Indiana Expands Early Childhood Education Investment to Improve Access and Quality

Indiana is awarding Pre-K providers over $1.5 million in grants in an effort to increase the quality of, and access to early learning programs across the state.

The grant money, being administered by the Family and Social Services Administration (FSSA), will be used to train staff, develop materials and curriculum, as well as host parent engagement events.

In a recent WBAA-FM interview, FSSA spokesperson Marni Lemons commented on the importance of quality. “We really encourage parents to pay attention to Paths to Quality when they’re trying to determine where to send their children, even infants and toddlers, before they’re old enough to enter a pre-K program.”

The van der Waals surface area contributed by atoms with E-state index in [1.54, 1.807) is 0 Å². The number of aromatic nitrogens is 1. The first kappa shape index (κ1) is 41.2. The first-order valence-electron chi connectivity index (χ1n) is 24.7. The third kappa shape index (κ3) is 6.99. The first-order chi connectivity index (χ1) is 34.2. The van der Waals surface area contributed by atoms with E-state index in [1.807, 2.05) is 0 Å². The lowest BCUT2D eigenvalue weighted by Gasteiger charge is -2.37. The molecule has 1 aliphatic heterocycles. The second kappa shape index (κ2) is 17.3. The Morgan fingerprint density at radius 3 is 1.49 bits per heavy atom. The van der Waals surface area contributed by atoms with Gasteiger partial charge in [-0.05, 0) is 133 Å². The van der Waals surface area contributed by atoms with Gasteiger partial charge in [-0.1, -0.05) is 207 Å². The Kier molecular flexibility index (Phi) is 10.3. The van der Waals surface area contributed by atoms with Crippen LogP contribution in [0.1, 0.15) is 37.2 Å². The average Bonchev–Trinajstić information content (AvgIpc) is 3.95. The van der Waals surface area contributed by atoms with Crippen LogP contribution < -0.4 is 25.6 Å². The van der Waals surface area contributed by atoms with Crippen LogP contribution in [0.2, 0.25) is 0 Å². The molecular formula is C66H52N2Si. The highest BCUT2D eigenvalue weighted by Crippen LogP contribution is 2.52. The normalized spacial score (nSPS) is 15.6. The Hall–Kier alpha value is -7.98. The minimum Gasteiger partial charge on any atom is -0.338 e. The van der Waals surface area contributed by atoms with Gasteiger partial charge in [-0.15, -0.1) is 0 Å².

States across the nation use Quality and Improvement Rating Systems (QIRS), such as Indiana’s Paths to Quality program to help families determine what level of quality their provider has achieved. Not only does this rating act as a validator for quality programs, but also incentivizes programs to achiever higher levels of quality and success.

High-quality early learning is critical for school readiness. The overwhelming evidence shows that children who enter kindergarten behind are likely remain behind throughout their educational careers and beyond. These gaps in achievement are difficult and expensive to close with K-12 education alone—and can last a lifetime, particularly for disadvantaged children. Investing in high-quality care in a child’s first five years ensures they develop the skills necessary for learning, decreasing the need to invest in costly interventions later in life.

Read more from WBAA online here.